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Local lawmakers want to force the labelling of genetically modified foods. Here’s a look at the cons
Cynthia Nims  |   June 2012   |  FROM THE PRINT EDITION
Illustration by Chris Gash

Hardly a day goes by that genetically modified foods don’t make the news in some form: legal battles over labeling requirements, rumbles in the blogosphere about potential new products, theories about the harm these products might do to people or other species, or a new scientific perspective that becomes ammo in the battle over these foods’ very right to exist. Is genetic technology applied to our food supply a boon to modern food systems, a balm for world hunger? Or is it a danger to human health, Mother Nature—and our state’s economy?

Just what are genetically modified foods? Genetically modified organisms (GMOs), as they are called, have had their genetic makeup changed by the addition of genetic material from a different species. Herbicide-resistant genes taken from bacteria are inserted into soybeans, for instance, to create plants that resist certain herbicides. In fact, that’s one of the main reasons for the genetic manipulation; resistance to pests is another.

Those resistant plants may ultimately lead to hardier crops—a possible future weapon against world hunger. But critics worry that human health impacts of these foods are largely untested; it’s not definitively known what, if any, effect the added genetic material will have, long or short term, on humans. So far, there is no proof of ill effect, and the FDA classifies GMO crops as safe.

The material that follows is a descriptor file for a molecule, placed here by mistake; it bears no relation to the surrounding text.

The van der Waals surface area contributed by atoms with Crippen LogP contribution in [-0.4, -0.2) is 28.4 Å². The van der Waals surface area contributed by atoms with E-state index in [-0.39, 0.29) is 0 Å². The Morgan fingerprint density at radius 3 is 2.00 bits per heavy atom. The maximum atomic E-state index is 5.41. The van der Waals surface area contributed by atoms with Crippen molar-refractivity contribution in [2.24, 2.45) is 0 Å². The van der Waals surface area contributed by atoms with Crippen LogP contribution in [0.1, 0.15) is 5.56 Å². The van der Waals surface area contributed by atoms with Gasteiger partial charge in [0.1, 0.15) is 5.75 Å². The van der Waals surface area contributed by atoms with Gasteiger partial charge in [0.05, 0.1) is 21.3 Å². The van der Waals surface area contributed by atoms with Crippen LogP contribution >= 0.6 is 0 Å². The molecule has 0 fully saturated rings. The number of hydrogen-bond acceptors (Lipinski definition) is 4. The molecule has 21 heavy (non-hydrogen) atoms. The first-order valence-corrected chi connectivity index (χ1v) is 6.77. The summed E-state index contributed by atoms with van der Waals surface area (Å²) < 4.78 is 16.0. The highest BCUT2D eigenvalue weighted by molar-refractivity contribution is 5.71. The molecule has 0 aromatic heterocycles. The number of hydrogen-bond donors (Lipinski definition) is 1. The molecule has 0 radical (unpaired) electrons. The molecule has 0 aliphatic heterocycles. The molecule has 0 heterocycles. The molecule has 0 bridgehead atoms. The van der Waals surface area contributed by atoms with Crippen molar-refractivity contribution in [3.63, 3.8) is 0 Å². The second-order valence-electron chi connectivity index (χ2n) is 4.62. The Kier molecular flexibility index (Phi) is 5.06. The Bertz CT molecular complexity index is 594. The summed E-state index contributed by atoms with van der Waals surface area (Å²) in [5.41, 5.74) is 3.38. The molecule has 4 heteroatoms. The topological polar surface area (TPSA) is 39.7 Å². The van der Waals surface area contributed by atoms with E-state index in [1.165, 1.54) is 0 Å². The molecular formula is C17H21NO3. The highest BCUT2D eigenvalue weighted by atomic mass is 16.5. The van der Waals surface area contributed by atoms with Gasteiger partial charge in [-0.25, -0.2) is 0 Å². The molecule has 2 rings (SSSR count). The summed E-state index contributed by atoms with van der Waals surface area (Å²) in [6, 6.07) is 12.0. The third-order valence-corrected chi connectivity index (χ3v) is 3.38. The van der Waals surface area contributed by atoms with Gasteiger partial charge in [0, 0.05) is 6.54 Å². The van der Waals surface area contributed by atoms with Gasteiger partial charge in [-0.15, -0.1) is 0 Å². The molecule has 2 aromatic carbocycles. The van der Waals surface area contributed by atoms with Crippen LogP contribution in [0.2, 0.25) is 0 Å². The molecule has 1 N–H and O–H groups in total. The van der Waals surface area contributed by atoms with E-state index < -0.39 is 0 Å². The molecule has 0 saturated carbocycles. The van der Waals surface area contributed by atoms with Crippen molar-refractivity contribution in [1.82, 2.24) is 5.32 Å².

Some fear GMO plants might contaminate nearby “natural” crops—a potentially huge issue locally because some of our state’s trade partners, including France and other European countries, have banned imports of GMO corn and other GMO crops.

At the very least, critics say, the use of GMOs should be disclosed; right now, there is no requirement to label GMO foods. With little action at the federal level, states, including Washington, are now turning up the heat, putting forward GMO-labeling bills. In January, state Senator Maralyn Chase introduced Senate Bill 6298 to require the labeling of foods that contain genetically engineered material. Her motivation is twofold: Give consumers the tools to make informed choices about the foods they eat, and protect local farmers, whose export markets may come to depend on their ability to assure potential buyers that their crops are free of GMOs. The bill recently stalled out in committee, but “this is going to happen eventually,” Chase says, noting that she will reintroduce the bill in future sessions as often as it takes. “We’re asking for transparency in the labeling of the food we eat, and I don’t think that’s asking too much.”

GMO foods are in wide circulation: As much as 80 percent of what’s on grocery store shelves today contains GMOs. Our lack of labeling laws stands in stark contrast to much of the rest of the world.

Chase is finding support for her mission from experts, citizens and businesspeople, including Trudy Bialic, director of public affairs for PCC Natural Markets, who testified in support of the bill. “[PCC shoppers] ask us, ‘Tell us at the shelf level [if a food has GMOs],’” she says, “‘Tell us at the point of sale.’” But store employees can’t do that if they don’t know themselves.